HC Deb 23 August 1881 vol 265 cc725-6

asked the Under Secretary of State for the Colonies, Whether he can give any information as to the following prisoners in the Gaol at Free Town, Sierra Leone:—W. T. G. Caulker, imprisoned October 1878; Monodoo Vangang, imprisoned May 4th 1876; Doombuya, imprisoned December 1879; Beah Yeck, Sharka Bolontan, and Mustapha, imprisoned March 1880; what are the charges against them respectively; whether they are detained under any warrant or other legal process; why are they not tried; whether they are treated like convicts, though untried; whether he can give any information of the charge against Thomas C. Williams, another prisoner in the same Gaol of Free Town, Sierra Leone, who memorialised the Colonial Office in April 1879; whether the prisoner has for four years, night and day, been shackled with irons, consisting of a band round the waist, and chains to the wrists and ankles; whether an order for the removal of them was sent by or at the instigation of the Secretary of State in April 1880, and only for a time or in part obeyed; whether the man has been worse treated and flogged with forty lashes since; whether, at the same prison, Nathaniel Williams, on 14th October last, was forced on the treadmill while in irons, and, in consequence suffered compound fracture of the arm; and, whether he will inquire as to the present fate of all these men with a view to their release, and to order an investigation into the state of the gaol and the frequent flogging alleged to take place there?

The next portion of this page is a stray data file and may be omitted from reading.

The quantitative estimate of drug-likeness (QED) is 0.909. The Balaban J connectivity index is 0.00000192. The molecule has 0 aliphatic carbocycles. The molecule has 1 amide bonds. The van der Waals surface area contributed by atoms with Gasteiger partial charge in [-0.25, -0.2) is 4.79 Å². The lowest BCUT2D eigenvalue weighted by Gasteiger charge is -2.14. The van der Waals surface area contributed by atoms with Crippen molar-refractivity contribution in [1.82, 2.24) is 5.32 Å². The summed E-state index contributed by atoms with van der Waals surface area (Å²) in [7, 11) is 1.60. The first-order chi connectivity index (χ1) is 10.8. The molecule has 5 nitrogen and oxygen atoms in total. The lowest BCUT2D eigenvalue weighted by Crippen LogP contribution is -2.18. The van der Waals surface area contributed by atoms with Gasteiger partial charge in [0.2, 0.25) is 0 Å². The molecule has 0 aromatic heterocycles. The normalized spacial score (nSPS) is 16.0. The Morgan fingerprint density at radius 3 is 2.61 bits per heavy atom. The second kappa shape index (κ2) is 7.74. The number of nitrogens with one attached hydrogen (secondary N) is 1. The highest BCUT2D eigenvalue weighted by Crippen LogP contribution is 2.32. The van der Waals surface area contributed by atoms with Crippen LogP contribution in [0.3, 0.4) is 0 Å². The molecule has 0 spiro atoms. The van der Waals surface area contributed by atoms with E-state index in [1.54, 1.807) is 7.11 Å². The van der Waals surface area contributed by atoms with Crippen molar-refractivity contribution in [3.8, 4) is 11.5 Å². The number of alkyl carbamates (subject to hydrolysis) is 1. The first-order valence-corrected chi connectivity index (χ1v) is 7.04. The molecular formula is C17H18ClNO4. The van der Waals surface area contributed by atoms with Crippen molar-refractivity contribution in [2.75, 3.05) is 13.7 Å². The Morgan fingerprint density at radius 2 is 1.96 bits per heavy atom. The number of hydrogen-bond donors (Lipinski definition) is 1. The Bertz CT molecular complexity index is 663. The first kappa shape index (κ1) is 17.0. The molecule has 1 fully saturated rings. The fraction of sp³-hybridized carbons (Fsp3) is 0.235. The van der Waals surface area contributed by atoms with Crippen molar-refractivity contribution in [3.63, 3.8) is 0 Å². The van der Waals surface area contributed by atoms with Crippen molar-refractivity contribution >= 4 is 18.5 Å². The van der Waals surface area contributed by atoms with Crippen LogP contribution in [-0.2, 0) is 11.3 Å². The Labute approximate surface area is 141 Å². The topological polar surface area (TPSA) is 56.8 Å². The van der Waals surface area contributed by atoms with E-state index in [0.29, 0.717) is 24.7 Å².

Sir, we have no information as to three of the prisoners—namely, Monodoo Vangang, Doombuya, and Beah Yeck; but we will at once make inquiries about them. We did inquire about Caulker, Sharka Bolontan, and Mustapha, some months since. The dates of their imprisonment appear to be correctly given. They were, in fact, exposed to the vengeance of neighbouring Chiefs, and were taken over as prisoners partly for their own protection, partly to prevent outbreaks of war. Caulker has been released, but upon condition that he do not leave the Colony. Attempts are now being made to settle the feuds in which the others were involved, and their release may be shortly expected. They have not been tried, and indeed it must be said that they are State prisoners, detained without any clear warrant of law. They have been treated as untried prisoners, although Caulker seems to have been subjected to punishment more than once in consequence of attempts to escape. We have no information about Nathaniel Williams; but with respect to him an inquiry will be immediately made. As to Thomas Williams, a despatch had been prepared before Notice was given of the hon. Member's Question, and it went by last Friday's mail. I am afraid the first Questions relating to him accurately state the facts. We have no official information as to the last; but it was a statement to that effect which caused the despatch to be written which I have already mentioned. I trust that the investigation which has been ordered will remedy, if it does not remove altogether, the state of affairs, which is a scandal to our administration.